On 29 August 2013, the United States and Switzerland issued a joint statement announcing what essentially amounts to a voluntary disclosure programme for Swiss banks, one which carries stiff penalties and is bound to have far–reaching implications.

The programme allows Swiss banks to voluntarily come forward and co–operate with the US authorities in their ongoing fight against tax evasion, within the confines of Swiss law and under protection against prosecution by the US.

How the programme works

Under the new programme, banks that have reason to believe they may have violated US law in connection with undisclosed accounts of US taxpayers may request a ‘non–prosecution agreement’ from the US Department of Justice. Participation, however, comes at a cost. The programme provides for a tiered–penalty framework for banks seeking a non–prosecution agreement that is designed to impose the greatest penalties on those banks that may have actively solicited customers who were leaving banks under investigation by US authorities. Under this penalty framework, banks must pay 20% of the maximum aggregate value of all undeclared US accounts that existed on 1 August 2008, 30% of the maximum aggregate value of accounts opened between 1 August 2008 and 28 February 2009, and 50% of the maximum aggregate value of accounts opened after 28 February 2009.

Other banks that come forward and demonstrate that they only service the Swiss market or that they have not violated any US laws may obtain a ‘non–target letter’ and avoid any penalties. Those left out in the cold are the 14 banks currently under investigation by the US Department of Justice. These banks are not eligible to participate in the programme, and their fate remains uncertain.

A copy of the Joint Statement and Programme can be found here.

The broader implications

There is no question that the deal reached by the US and Swiss governments that resulted in this programme will have a deeply–resonating impact on the Swiss private banking industry and its traditions. Perhaps less obvious are its far–reaching implications.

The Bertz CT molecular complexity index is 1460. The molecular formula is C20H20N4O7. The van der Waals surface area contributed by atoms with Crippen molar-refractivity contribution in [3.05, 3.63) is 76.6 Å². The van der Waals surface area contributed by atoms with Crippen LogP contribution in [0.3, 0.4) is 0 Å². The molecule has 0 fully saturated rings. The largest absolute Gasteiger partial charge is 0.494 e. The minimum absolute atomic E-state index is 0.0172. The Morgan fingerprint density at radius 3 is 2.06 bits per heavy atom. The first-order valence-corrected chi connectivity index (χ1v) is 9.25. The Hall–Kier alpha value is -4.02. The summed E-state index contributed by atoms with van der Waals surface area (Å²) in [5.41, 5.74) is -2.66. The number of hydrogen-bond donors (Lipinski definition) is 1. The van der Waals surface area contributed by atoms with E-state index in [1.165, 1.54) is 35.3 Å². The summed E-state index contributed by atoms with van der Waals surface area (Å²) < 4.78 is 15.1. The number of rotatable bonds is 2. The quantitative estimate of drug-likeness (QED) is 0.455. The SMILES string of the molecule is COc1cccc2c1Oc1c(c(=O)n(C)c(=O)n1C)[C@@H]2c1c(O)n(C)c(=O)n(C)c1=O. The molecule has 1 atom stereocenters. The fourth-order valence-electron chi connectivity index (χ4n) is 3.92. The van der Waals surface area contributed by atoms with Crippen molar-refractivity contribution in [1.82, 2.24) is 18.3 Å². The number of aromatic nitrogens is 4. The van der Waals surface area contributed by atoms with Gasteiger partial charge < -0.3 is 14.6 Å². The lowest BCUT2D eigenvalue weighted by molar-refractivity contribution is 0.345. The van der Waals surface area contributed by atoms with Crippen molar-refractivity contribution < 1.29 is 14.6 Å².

First, the programme provides no protection for individuals. Among the information that must be provided by a participating bank are ‘the name and function of any individuals who structured, operated, or supervised the cross–border business’ for US accounts and—casting an even broader net—the name of any relationship manager, financial adviser, attorney, accountant, or similar adviser known by the bank to be ‘affiliated’ with the account. Individuals within and outside the borders of Switzerland who may be viewed as having assisted US taxpayers conceal previously undisclosed accounts disclosed under this programme run the risk of investigation by US authorities.

Secondly, the programme essentially serves as a fishing expedition for information on other financial institutions, including those beyond the borders of Switzerland, that may have actively solicited and knowingly serviced undisclosed accounts of US taxpayers. Participating banks are required to provide the names and locations of financial institutions that transferred funds into or received funds from the account being disclosed under the programme. Moreover, if this Swiss bank disclosure programme is successful, it could encourage the US to seek similar arrangements with other jurisdictions.

Finally, US taxpayers who continue to hold undisclosed accounts in Switzerland, or who held undisclosed accounts in Switzerland but transferred them out and continue to conceal their existence, are running a serious risk. They urgently need to come forward on a voluntary basis. Under the new programme, participating Swiss banks will be required to provide detailed account information, including account values, trust or entity structures connected with the account, and information concerning the transfer of funds into and out of the account. The participating bank must provide all information, other than the identity of the US taxpayer, necessary for the US authorities to prepare an adequate request under the terms of the US–Swiss tax treaty to obtain the identity of the account holder.

This new programme to encourage Swiss banks to come forward very much resembles the Offshore Voluntary Disclosure Programme offered to US taxpayers with undisclosed offshore accounts in both concept and function. The Offshore Voluntary Disclosure Programme has brought in additional revenue in the form of previously unpaid taxes and penalties, but it has yielded a tremendous amount of information for the US government to further investigations into the activities of financial institutions and individual advisers who may have assisted US taxpayers conceal undisclosed accounts. One should expect the new Swiss bank voluntary disclosure programme to yield similar results by providing US authorities with a bounty of information concerning additional US taxpayers with previously undisclosed accounts, as well as information on financial institutions and individuals who may have assisted US taxpayers conceal those accounts.